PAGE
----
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Politics / Re: This is the Left
« Last post by Jurgis on Today at 08:37:00 AM »

There are plenty of places to argue about politics on the internet.  Why, oh why, does CoBF have to be one of them?  No one is convincing anyone else to change their mind and, instead, we're now sowing division among board members.

Sanjeev - It's completely up to you, but if I had a vote I'd vote to get rid of all of the political stuff on this board.

I'd go a little further and say if politics isn't banned from the forum, except where it's narrowly being discussed as it relates to a specific investment case, it'll probably end up destroying the board.
I think Sanjeev needs to decide what COBF's business is, then stick to it.

I have said these things couple years ago.
I think that it's already too late.
Strategies / Re: The case for Europe
« Last post by Spekulatius on Today at 08:34:46 AM »
I'm not disliking Europe. But i find myself asking: Is this true value or is it relative value given that the US is so expensive right now?

The article looks at the relative discount between Europe and the US stocks and suggests that it is as large as it has ever been. So, that’s a relative valuation call. The sticks that I brought up seem cheap in absolute terms especially the finacials. There are reasons why finacials in Europe are cheap , but both LYG and UBS are real franchises too.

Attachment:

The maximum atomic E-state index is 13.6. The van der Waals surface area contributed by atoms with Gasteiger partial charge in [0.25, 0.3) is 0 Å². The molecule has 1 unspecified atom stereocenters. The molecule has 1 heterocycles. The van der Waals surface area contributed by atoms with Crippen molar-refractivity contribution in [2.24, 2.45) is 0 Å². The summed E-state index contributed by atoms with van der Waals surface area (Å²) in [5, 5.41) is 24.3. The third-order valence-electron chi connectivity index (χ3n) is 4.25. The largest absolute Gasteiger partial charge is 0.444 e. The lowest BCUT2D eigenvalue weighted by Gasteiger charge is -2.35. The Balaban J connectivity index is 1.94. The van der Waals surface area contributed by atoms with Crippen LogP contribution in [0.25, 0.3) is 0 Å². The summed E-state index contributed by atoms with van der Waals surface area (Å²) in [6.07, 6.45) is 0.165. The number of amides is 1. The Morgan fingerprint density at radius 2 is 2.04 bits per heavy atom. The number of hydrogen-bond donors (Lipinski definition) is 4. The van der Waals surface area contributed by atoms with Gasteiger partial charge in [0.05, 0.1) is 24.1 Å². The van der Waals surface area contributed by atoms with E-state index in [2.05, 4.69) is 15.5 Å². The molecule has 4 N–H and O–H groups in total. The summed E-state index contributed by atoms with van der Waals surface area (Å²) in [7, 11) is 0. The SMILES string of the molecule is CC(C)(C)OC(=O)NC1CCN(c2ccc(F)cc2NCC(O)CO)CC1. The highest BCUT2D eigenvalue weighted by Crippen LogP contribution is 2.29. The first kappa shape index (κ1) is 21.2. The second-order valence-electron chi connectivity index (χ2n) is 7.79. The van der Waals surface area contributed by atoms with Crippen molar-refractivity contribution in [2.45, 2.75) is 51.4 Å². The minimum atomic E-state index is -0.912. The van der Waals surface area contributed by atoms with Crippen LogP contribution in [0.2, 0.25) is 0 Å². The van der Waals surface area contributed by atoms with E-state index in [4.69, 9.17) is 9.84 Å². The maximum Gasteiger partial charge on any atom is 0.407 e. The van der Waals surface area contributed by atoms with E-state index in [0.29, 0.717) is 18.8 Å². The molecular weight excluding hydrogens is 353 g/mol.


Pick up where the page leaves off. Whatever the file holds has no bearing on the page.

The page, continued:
Just to tie off the sequester discussion.
Valid point re feedstock volume and reliability.

The alternative to a nearby single C02 source (gasification, coal-powered power plant) is a collector network; a first mile tie-up from source to network, and a last mile tie-up from network to injection facility. Refurbish and reuse the existing collection network in spent fields, and 1) capital costs come down quite a bit, 2) proximity favours CO2 from a local basin returning to the same basin, and 3) CO2 emission has economic incentive to feed into the network versus simply vent. Collector networks become environmental ‘assets’ enabling physical tracking of CO2 processing, digital tracking via blockchain, fully transparent reporting of ‘net’ versus ‘gross’ environmental CO2 emission, and robust carbon-trading. If both source and injection facility are in the same province - it is also a much easier political ‘sell’.

There are really ‘two’ carbon cost recovery prices. A high cost to extract diluted carbon from the atmosphere (energy, diluted concentration, minimum scale, etc.), and a much lower cost to extract carbon from a much more concentrated and reliable source (injector facility cost structure resembling a refinery). Pay more to dispose via venting, or less to dispose via the collector facility (plus a cost of $X per km transported). Then add to it that the injection facility is both a monopoly AND a clean air refinery, and that the existing collection facilities of o/g producing provinces gives them a competitive advantage.